23
Feb
16

Carol, Tangerine and queer cinema

Carol is a visually sumptuous film that captures the New York of the fifties. It’s on the verge of ‘something coming’, but still steeped in the fifties formality. Todd Haynes’ direction isn’t heavy handed, he gives the actors room to fill moments, the dialogue is sparse but so much is clearly said.

 

I like the film for many reasons the sheer beauty of it, the fact that it’s an unapologetic queer story, and that it isn’t trying to do too much. We follow the characters as each makes major changes in their lives; in the end the world is full of possibilities.

 

When I look at Carol I see a film intrinsically different from Brokeback Mountain. There was nothing new in Brokeback, the acting was beautiful the cinematography breath taking, but in the end Hollywood sings the same old tune, two men fall in love, act on it, so of course one of them has to die. There was nothing ground-breaking other than it came from a big studio and big names worked on it.

 

Carol, based on a book by a queer woman and directed by a queer man, unashamedly tells the story of two women and has a feeling of self-ownership and hope.

Unlike so much coming out the big studios these days Carol is a thinking person’s film, it’s not a big story, but it is an important one. The director was in charge and was given room to work; the result is a film that will last much longer than most of what’s running out there.

 

Tangerine

This is a list of firsts, filmed by Sean S Baker on an IPhone 5 it is the first “fictional” movie filmed in the US where we have trans actors playing trans people. This may not be pleasant to watch, but is a real situation for female to male transsexuals out there living on the street or just getting by. It doesn’t judge. It puts you in an unknown world that we would usually avoid at all costs. It isn’t for everyone, but there is a wonderful raw quality to the work. The acting isn’t groundbreaking but in most cases honest, the world they occupy is limited and has its borders, as well as being broken. The sound track is pulled together by a quilt of indie musicians, some only 17.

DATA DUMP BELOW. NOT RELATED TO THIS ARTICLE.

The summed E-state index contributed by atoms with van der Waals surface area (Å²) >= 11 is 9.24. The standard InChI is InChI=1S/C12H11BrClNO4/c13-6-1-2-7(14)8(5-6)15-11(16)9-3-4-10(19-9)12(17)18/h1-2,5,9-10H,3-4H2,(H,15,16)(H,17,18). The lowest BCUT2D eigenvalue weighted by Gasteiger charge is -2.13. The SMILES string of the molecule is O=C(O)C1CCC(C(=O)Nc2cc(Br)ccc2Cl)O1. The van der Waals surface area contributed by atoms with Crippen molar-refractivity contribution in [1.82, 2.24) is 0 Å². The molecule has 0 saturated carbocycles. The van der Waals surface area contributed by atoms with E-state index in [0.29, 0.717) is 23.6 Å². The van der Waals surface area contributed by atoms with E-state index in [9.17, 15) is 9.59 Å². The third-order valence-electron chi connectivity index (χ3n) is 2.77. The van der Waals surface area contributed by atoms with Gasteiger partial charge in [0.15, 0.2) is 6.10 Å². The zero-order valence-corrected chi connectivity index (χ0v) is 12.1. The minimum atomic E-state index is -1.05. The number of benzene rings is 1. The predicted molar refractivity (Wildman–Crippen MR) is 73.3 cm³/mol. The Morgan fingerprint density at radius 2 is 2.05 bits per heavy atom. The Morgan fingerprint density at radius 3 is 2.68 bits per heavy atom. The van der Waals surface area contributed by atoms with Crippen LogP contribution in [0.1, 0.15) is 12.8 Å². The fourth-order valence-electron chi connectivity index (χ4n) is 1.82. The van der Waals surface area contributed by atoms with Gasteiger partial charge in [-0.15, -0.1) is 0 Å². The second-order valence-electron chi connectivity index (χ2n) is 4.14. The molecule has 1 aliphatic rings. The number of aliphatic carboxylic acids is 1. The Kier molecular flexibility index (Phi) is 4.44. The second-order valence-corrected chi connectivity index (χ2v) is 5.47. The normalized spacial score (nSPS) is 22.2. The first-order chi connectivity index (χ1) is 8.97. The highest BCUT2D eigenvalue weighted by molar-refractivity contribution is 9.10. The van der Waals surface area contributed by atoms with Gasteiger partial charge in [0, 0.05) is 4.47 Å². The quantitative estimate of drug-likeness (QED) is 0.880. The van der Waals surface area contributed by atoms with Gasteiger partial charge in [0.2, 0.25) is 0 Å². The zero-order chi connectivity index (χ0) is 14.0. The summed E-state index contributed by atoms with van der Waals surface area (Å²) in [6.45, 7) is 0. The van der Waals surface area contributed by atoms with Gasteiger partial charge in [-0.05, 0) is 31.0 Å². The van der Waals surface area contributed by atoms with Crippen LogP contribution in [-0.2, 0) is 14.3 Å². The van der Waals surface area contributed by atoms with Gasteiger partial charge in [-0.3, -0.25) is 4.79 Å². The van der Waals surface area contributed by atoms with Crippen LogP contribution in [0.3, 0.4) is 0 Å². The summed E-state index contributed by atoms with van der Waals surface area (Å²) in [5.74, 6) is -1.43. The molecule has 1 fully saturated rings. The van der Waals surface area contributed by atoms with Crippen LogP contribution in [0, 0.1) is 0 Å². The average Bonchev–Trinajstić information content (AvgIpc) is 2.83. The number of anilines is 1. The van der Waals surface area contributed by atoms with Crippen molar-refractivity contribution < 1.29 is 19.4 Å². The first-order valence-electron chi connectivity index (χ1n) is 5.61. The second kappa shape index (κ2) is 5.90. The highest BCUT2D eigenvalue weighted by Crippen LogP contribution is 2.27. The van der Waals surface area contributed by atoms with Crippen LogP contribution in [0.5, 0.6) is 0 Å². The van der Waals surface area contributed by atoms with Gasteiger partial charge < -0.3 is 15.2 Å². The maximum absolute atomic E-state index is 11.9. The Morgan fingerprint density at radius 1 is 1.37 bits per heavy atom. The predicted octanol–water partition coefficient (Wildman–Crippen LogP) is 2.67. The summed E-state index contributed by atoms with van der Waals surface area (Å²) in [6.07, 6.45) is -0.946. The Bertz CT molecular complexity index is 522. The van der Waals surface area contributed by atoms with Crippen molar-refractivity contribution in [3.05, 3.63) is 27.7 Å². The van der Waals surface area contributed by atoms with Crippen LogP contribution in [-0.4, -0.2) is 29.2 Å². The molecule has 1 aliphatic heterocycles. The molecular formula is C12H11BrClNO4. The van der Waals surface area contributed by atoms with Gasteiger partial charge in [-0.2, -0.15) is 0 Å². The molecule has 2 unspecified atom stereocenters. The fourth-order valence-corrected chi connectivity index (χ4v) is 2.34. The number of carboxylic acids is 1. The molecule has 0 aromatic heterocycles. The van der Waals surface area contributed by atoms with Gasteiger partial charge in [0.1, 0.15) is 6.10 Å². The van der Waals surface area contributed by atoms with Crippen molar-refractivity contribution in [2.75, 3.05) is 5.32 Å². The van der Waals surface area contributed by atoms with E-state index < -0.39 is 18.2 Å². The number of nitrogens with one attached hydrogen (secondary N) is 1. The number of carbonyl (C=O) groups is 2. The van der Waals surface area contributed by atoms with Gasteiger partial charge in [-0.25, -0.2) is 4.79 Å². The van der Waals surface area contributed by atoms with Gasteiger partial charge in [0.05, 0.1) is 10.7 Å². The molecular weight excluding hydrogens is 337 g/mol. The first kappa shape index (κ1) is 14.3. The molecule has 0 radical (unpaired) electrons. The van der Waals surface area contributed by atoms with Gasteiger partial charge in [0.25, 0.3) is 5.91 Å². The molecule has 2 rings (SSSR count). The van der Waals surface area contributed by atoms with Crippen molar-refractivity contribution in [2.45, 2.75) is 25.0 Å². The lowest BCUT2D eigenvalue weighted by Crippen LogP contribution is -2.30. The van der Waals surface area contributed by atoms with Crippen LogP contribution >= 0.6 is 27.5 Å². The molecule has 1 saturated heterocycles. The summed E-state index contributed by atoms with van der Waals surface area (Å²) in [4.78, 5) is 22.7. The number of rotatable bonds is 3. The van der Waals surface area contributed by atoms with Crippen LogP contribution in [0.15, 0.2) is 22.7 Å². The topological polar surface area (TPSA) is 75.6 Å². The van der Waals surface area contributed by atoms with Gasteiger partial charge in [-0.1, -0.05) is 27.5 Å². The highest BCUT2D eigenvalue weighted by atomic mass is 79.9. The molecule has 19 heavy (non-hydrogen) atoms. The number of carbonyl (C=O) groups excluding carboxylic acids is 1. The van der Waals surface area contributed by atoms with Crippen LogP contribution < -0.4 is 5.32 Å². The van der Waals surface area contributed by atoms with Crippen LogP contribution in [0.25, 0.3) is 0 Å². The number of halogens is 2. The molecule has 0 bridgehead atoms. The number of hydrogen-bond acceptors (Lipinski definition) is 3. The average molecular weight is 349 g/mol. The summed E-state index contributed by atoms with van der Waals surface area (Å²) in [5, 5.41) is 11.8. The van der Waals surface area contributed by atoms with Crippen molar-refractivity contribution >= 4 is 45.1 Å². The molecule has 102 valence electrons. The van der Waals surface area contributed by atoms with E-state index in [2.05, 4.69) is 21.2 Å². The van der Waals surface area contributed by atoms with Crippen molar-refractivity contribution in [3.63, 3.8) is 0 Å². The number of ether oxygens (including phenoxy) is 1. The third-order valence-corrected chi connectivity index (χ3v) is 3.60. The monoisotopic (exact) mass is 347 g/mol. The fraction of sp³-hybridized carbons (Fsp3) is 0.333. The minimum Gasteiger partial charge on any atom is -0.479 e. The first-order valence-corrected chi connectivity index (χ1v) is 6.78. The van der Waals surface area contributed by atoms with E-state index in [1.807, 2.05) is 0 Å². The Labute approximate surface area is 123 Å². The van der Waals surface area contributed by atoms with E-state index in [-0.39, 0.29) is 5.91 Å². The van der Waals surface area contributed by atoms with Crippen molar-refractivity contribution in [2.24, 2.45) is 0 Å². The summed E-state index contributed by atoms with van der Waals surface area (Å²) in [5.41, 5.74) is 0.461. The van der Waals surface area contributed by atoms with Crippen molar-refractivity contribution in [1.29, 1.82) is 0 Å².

It will be interesting to see what he makes next.

 

With trans folk being in the media so much right now with Orange is the New Black, The Danish Girl, About Ray, and Transparent, we have many depictions some honest, some romanticized, some missing the mark. With all of this comes a constantly repeating question: who should play these roles?

 

As a queer artist I am torn on the question of whether queer actors should be first in line for the roles. On the rare occasion we see queer people playing queer characters on screen we see a depth that is sometimes missing from other performances. Am I reading too much into this? Quite possibly it’s hard to judge. Looking at Ben Whishaw, for instance, in London Spy there is a visceral connection to the understanding of the relationship.

 

With trans roles I want to see a trans performer bring something only they can viscerally know to the work. An example of this is the French film Wild Side. The film cast Stephanie Michelini as the lead portraying a trans women living in Paris. There is something mesmerizing about her performance in the quiet looks and silent moments, her sense of exhaustion and her non-apologetic decision to live her life as she does. Filmed in 2004 you see immediately how far we have to go to catch up with this kind of filmmaking. Living as a queer man, just like living as a queer woman or trans has its own history and has informed us in ways straight people do not experience.